Ministers from member nations of the Council of Palm Oil Producing Countries (CPOPC) are scheduled to meet European Union officials in May to discuss objections to the EU parliament’s recent resolution that the CPOPC fears will disadvantage the palm oil trade.
“The CPOPC will send a ministerial mission to the EU in May to report that local palm oil is produced according to ISPO [Indonesia Sustainable Palm Oil] and [market-driven, multiple-stakeholder] RSPO [Roundtable on Sustainable Palm Oil] standards,” said Panggah Susanto, the Industry Ministry’s agro industry director general at a media workshop on Monday.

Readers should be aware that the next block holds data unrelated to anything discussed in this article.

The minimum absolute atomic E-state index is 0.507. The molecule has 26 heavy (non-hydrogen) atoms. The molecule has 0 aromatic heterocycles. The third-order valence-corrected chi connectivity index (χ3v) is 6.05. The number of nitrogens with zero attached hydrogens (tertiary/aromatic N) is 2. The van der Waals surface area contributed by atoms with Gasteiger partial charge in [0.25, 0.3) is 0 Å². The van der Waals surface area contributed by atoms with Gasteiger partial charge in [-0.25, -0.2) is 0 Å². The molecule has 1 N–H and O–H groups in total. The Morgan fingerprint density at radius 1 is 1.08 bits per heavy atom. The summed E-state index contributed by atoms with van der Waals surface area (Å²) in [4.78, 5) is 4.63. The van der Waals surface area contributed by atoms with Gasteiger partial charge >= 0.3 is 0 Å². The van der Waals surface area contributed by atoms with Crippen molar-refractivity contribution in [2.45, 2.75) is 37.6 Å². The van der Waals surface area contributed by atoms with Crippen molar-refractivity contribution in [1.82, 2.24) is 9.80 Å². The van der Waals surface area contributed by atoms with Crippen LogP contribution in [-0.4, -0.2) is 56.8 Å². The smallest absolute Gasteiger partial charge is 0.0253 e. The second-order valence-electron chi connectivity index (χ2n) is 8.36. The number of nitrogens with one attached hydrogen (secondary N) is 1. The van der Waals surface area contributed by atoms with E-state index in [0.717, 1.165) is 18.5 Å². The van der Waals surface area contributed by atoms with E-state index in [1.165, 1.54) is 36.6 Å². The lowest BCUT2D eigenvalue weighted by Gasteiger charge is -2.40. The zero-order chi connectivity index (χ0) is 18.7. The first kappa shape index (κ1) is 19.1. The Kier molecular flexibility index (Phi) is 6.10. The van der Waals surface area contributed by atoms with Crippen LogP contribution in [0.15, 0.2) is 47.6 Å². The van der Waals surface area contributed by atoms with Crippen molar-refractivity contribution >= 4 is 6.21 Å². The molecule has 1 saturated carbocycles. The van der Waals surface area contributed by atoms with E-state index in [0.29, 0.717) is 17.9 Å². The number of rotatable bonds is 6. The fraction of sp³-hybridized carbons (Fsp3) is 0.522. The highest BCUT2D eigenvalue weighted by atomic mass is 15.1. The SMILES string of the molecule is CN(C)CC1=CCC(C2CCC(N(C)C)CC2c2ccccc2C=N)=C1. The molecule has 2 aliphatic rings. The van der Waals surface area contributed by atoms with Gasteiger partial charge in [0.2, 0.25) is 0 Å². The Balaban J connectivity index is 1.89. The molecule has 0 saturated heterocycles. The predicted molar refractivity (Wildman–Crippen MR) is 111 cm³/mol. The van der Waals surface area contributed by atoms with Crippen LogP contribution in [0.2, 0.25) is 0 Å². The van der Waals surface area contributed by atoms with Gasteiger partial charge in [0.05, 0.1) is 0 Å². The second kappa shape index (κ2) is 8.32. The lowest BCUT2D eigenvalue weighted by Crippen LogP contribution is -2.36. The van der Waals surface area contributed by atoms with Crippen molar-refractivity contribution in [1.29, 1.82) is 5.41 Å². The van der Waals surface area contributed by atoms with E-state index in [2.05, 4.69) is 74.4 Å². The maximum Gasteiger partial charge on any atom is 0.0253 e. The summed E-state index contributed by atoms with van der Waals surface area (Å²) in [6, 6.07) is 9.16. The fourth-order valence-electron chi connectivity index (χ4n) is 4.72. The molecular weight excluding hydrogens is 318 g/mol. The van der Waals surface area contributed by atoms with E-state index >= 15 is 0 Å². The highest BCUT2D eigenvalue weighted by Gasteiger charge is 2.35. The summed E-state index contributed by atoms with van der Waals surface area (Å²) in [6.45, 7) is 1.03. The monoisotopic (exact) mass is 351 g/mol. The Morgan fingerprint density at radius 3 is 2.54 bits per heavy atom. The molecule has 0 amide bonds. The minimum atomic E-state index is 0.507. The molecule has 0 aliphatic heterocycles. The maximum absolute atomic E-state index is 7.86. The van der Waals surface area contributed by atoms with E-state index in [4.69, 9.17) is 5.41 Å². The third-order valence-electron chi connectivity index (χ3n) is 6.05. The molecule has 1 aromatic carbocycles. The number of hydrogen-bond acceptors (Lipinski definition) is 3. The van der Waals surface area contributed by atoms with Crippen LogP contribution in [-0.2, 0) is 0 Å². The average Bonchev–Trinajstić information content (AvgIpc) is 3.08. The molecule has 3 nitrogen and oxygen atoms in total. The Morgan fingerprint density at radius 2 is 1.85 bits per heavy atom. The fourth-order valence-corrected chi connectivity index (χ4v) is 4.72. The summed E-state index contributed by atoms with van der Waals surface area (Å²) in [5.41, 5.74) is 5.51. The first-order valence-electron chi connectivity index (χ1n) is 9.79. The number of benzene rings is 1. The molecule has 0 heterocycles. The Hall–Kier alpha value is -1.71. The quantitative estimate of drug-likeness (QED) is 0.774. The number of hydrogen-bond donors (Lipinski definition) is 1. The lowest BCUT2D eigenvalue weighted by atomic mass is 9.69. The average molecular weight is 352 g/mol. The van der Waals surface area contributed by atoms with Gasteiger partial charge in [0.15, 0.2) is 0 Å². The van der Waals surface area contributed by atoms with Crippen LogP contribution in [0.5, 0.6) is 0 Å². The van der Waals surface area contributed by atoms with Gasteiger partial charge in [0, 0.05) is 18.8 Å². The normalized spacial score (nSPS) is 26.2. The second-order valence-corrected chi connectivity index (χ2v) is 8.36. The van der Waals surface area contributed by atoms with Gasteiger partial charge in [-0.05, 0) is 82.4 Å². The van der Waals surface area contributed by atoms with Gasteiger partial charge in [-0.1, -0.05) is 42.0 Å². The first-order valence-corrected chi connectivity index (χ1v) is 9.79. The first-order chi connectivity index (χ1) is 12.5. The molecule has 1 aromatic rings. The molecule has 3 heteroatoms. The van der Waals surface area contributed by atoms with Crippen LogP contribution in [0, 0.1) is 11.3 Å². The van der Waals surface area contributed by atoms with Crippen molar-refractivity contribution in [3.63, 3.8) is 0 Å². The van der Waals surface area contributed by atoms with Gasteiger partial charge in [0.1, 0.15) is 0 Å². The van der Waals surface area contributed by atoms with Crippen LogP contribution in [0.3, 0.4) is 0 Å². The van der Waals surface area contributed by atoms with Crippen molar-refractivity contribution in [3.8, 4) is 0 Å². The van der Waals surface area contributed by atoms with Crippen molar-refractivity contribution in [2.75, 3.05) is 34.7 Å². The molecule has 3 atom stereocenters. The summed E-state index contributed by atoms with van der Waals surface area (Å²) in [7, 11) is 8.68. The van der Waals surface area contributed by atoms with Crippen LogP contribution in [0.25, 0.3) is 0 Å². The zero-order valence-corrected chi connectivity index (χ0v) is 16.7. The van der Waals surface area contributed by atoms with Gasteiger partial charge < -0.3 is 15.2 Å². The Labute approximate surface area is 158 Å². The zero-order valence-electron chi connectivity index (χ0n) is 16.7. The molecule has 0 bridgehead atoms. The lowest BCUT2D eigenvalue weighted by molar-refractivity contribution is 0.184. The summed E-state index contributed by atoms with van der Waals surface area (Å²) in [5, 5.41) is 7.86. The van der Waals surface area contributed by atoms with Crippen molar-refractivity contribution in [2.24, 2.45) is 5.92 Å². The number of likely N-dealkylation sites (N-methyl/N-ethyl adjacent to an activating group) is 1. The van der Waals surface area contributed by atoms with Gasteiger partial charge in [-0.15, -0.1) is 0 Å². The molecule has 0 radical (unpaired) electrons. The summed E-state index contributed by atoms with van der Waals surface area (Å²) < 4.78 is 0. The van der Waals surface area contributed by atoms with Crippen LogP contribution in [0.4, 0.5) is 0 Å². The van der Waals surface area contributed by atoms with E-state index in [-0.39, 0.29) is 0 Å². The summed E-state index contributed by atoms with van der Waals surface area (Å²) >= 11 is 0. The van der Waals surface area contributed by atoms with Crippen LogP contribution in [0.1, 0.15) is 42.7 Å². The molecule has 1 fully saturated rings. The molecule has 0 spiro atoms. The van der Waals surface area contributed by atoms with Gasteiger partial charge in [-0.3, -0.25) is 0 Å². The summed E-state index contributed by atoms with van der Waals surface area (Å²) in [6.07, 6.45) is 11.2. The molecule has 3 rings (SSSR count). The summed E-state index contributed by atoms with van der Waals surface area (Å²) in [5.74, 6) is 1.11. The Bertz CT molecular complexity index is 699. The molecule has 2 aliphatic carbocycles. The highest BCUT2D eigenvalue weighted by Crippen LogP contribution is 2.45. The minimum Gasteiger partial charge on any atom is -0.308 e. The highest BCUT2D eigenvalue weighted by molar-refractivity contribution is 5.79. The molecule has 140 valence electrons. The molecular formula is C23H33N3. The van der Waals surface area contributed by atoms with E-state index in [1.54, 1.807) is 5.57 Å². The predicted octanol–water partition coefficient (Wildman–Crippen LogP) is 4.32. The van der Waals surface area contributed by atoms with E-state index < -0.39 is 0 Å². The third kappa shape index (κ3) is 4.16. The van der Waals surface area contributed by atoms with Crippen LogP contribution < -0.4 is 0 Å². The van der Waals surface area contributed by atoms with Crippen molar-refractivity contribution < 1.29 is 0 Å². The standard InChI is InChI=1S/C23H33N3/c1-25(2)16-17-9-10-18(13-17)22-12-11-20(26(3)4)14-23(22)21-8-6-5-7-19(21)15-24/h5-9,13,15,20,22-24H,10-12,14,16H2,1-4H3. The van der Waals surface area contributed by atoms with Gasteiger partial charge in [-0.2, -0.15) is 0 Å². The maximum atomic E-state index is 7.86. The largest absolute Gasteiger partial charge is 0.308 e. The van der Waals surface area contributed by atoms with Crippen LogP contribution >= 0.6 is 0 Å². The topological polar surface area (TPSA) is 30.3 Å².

The countries, including Indonesia and Malaysia – the world’s largest and second largest palm oil producers – have repeatedly stated their objections to the non-binding resolution that calls on EU nations to only import sustainable palm oil after 2020 and adopt a single set of international sustainability standards.
The mission to the EU was decided on latest CPOPC meeting on Apr. 11 attended by Indonesia Coordinating Economic Minister Darmin Nasution and Malaysia Plantation Industries and Commodities Minister Datuk Seri Mah Siew Keong.
Businesspeople under the Indonesian National Palm Oil Board (DMSI) have urged Indonesian leaders and President Joko “Jokowi” Widodo to approach the EU commission directly to address the matter.
Exports of palm oil, the nation’s biggest contributor to non-oil-and-gas exports, reached almost US$18.23 billion last year, 13.8 percent of the year’s total export value of $131.3 billion, Central Statistics Agency (BPS) data shows. Source: thejakartapost